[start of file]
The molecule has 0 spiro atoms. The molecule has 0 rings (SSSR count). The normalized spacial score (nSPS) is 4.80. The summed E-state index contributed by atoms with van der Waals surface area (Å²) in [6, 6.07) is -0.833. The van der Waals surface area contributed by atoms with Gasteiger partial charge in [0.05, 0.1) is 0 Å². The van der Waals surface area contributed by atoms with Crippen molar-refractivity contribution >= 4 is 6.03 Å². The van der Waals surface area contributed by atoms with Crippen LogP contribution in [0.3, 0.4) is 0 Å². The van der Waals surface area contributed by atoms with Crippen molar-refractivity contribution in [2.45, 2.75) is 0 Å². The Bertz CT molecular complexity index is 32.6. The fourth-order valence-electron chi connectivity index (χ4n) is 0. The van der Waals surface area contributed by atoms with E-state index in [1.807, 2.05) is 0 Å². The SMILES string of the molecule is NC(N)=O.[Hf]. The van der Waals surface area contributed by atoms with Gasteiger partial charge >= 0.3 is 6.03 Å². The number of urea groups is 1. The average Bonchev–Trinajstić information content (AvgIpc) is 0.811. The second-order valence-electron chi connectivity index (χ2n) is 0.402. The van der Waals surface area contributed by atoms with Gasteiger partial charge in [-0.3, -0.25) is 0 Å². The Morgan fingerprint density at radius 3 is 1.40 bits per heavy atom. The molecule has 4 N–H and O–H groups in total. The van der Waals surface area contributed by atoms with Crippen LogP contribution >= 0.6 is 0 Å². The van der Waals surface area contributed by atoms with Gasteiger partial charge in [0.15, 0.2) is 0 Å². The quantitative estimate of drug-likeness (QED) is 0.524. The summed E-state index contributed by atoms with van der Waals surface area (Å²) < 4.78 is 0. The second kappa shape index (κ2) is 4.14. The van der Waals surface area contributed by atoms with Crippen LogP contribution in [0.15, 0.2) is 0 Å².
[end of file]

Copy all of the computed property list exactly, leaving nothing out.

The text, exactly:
The molecule has 0 spiro atoms. The molecule has 0 rings (SSSR count). The normalized spacial score (nSPS) is 4.80. The summed E-state index contributed by atoms with van der Waals surface area (Å²) in [6, 6.07) is -0.833. The van der Waals surface area contributed by atoms with Gasteiger partial charge in [0.05, 0.1) is 0 Å². The van der Waals surface area contributed by atoms with Crippen molar-refractivity contribution >= 4 is 6.03 Å². The van der Waals surface area contributed by atoms with Crippen LogP contribution in [0.3, 0.4) is 0 Å². The van der Waals surface area contributed by atoms with Crippen molar-refractivity contribution in [2.45, 2.75) is 0 Å². The Bertz CT molecular complexity index is 32.6. The fourth-order valence-electron chi connectivity index (χ4n) is 0. The van der Waals surface area contributed by atoms with E-state index in [1.807, 2.05) is 0 Å². The SMILES string of the molecule is NC(N)=O.[Hf]. The van der Waals surface area contributed by atoms with Gasteiger partial charge >= 0.3 is 6.03 Å². The number of urea groups is 1. The average Bonchev–Trinajstić information content (AvgIpc) is 0.811. The second-order valence-electron chi connectivity index (χ2n) is 0.402. The van der Waals surface area contributed by atoms with Gasteiger partial charge in [-0.3, -0.25) is 0 Å². The Morgan fingerprint density at radius 3 is 1.40 bits per heavy atom. The molecule has 4 N–H and O–H groups in total. The van der Waals surface area contributed by atoms with Crippen LogP contribution >= 0.6 is 0 Å². The van der Waals surface area contributed by atoms with Gasteiger partial charge in [0.15, 0.2) is 0 Å². The quantitative estimate of drug-likeness (QED) is 0.524. The summed E-state index contributed by atoms with van der Waals surface area (Å²) < 4.78 is 0. The second kappa shape index (κ2) is 4.14. The van der Waals surface area contributed by atoms with Crippen LogP contribution in [0.15, 0.2) is 0 Å².